High magnetic fields

We use magnetic fields to characterise, perturb and tune the properties of today's most interesting materials.

Both quasi-static and pulsed magnets are available for low-temperature experiments in the Clarendon. Above, magnet operators sit in the pulsed-field control room and prepare to fire a millisecond current pulse into the magnet in the adjacent laboratory.

The application of high magnetic fields is a powerful method for revealing the complex behaviour found in quantum materials. Not only does a magnetic field couple to conduction electrons and magnetic moments, key ingredients in quantum matter, it is also directional, allowing the topology of electronic interactions to be investigated. The uses to which very high fields can be put include: accessing the normal state of high-temperature superconductors and mapping out the topology of their Fermi surface; changing the energy level structure of a material and allowing excited states to be explored; identifying quantum phase transitions; aligning spins and lifting the frustration in low-dimensional magnets; altering the character of the quasiparticles in heavy fermion compounds; and revealing hidden order or inducing new phases in magnetic or charge-ordered materials.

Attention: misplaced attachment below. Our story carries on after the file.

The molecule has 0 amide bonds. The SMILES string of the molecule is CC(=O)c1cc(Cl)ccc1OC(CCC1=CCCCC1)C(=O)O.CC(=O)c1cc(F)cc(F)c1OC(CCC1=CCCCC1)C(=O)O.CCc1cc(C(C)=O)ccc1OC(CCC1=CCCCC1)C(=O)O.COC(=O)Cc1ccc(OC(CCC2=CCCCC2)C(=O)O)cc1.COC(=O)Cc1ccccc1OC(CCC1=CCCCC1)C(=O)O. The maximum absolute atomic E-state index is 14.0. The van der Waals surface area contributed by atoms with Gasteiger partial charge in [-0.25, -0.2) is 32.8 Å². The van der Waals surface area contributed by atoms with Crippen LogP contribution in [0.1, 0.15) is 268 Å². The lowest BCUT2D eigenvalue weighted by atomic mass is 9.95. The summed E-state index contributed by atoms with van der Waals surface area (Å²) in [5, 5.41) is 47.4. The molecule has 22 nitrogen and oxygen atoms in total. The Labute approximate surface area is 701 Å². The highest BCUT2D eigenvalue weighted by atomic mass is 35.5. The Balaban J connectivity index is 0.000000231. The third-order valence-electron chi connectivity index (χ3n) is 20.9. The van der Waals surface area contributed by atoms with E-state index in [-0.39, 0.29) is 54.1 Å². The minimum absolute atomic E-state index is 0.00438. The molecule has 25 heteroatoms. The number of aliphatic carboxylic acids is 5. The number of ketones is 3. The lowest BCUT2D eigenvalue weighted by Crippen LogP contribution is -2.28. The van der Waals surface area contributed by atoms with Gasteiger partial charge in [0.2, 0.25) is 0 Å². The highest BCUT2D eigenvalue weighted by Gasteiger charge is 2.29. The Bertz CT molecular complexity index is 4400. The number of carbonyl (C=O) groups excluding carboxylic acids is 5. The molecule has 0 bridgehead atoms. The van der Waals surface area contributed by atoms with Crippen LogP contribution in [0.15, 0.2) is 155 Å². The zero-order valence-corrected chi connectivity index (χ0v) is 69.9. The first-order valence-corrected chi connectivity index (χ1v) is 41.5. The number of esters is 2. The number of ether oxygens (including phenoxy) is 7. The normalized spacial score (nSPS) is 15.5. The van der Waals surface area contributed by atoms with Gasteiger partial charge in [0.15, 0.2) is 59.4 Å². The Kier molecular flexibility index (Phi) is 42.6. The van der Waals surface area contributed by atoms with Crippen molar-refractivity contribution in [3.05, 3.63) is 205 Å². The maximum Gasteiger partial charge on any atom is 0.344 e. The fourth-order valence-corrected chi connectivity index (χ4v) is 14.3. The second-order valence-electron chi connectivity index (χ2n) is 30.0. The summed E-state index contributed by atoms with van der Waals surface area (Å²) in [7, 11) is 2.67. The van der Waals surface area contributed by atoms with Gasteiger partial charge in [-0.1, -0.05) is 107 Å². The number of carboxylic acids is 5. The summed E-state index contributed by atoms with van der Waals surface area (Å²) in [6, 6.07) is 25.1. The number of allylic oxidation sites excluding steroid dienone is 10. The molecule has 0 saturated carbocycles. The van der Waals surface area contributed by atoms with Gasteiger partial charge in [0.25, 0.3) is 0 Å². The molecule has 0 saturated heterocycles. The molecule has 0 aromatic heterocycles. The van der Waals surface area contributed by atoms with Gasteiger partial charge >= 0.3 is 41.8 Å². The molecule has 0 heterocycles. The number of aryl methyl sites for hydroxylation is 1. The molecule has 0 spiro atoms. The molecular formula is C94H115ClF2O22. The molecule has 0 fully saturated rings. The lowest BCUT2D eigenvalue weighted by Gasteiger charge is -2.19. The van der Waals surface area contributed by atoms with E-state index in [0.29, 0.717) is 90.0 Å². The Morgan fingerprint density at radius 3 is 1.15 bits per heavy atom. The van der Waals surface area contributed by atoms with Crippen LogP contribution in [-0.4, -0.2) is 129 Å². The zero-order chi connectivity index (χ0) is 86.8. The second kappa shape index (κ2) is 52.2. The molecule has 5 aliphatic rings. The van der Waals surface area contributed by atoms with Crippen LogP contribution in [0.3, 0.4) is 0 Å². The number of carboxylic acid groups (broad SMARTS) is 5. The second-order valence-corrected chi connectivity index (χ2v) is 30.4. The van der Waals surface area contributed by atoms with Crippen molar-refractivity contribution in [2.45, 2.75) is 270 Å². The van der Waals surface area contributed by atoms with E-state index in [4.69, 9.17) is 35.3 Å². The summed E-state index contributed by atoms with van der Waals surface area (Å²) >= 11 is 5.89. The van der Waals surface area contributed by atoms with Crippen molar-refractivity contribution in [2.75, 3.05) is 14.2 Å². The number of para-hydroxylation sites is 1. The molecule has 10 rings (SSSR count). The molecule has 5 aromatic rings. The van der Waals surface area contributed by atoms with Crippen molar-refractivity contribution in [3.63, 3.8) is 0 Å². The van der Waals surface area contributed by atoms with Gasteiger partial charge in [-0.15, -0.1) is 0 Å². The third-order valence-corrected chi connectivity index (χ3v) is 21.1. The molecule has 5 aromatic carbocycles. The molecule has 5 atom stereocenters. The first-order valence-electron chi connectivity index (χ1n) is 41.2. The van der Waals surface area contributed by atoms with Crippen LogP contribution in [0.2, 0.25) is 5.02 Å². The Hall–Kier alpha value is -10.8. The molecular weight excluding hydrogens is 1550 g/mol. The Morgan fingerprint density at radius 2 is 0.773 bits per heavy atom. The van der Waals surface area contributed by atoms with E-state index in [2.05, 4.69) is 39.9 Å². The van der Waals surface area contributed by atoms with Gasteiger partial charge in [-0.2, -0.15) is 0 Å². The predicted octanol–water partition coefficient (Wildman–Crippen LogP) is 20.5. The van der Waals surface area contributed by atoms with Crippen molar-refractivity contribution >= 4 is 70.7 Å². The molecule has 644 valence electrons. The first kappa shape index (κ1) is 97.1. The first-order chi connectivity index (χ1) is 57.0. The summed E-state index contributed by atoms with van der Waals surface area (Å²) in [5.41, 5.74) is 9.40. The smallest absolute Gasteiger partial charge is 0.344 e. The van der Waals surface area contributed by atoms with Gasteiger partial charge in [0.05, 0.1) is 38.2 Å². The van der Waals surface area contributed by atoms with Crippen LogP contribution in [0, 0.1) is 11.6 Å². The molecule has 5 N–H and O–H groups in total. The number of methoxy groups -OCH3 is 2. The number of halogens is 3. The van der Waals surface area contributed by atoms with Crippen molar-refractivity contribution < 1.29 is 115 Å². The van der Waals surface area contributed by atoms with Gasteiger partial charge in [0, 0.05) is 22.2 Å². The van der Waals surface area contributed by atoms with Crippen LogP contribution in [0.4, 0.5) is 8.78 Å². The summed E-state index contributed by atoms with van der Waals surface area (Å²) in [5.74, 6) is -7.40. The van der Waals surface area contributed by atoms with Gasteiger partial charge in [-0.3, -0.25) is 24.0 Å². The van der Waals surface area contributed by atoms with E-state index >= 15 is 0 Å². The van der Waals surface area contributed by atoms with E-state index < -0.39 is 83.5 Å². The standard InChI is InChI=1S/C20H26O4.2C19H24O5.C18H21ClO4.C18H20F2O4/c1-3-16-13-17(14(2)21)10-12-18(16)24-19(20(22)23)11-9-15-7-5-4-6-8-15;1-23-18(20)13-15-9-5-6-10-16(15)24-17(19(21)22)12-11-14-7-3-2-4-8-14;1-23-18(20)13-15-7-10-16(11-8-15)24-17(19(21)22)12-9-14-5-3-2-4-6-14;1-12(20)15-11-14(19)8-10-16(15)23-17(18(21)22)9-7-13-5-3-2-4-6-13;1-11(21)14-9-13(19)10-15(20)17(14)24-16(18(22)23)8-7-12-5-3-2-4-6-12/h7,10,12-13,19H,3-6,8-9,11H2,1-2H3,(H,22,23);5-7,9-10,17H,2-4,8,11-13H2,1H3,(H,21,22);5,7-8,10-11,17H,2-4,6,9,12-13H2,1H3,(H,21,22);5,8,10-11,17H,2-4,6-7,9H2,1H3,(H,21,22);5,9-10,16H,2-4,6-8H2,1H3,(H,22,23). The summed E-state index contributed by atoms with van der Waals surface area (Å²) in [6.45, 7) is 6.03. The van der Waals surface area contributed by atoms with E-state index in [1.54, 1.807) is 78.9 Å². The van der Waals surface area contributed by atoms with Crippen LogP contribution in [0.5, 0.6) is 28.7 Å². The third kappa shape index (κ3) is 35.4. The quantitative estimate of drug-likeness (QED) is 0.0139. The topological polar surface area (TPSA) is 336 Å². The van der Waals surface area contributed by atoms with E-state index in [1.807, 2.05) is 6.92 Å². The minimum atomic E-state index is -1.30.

Ultra-high fields can be achieved in the Nicholas Kurti Magnetic Field Laboratory. Accessing fields of up to 60 Tesla, this is the only facility of its kind in the UK.
Top: magnetization curves from an antiferromagnetic coordination polymer reveal information about the ability of organic molecules to mediate magnetic interactions. Bottom: quantum oscillations in a layered organic crystal tell us about the electronic environment inside unconventional superconductors.

Groups using this technique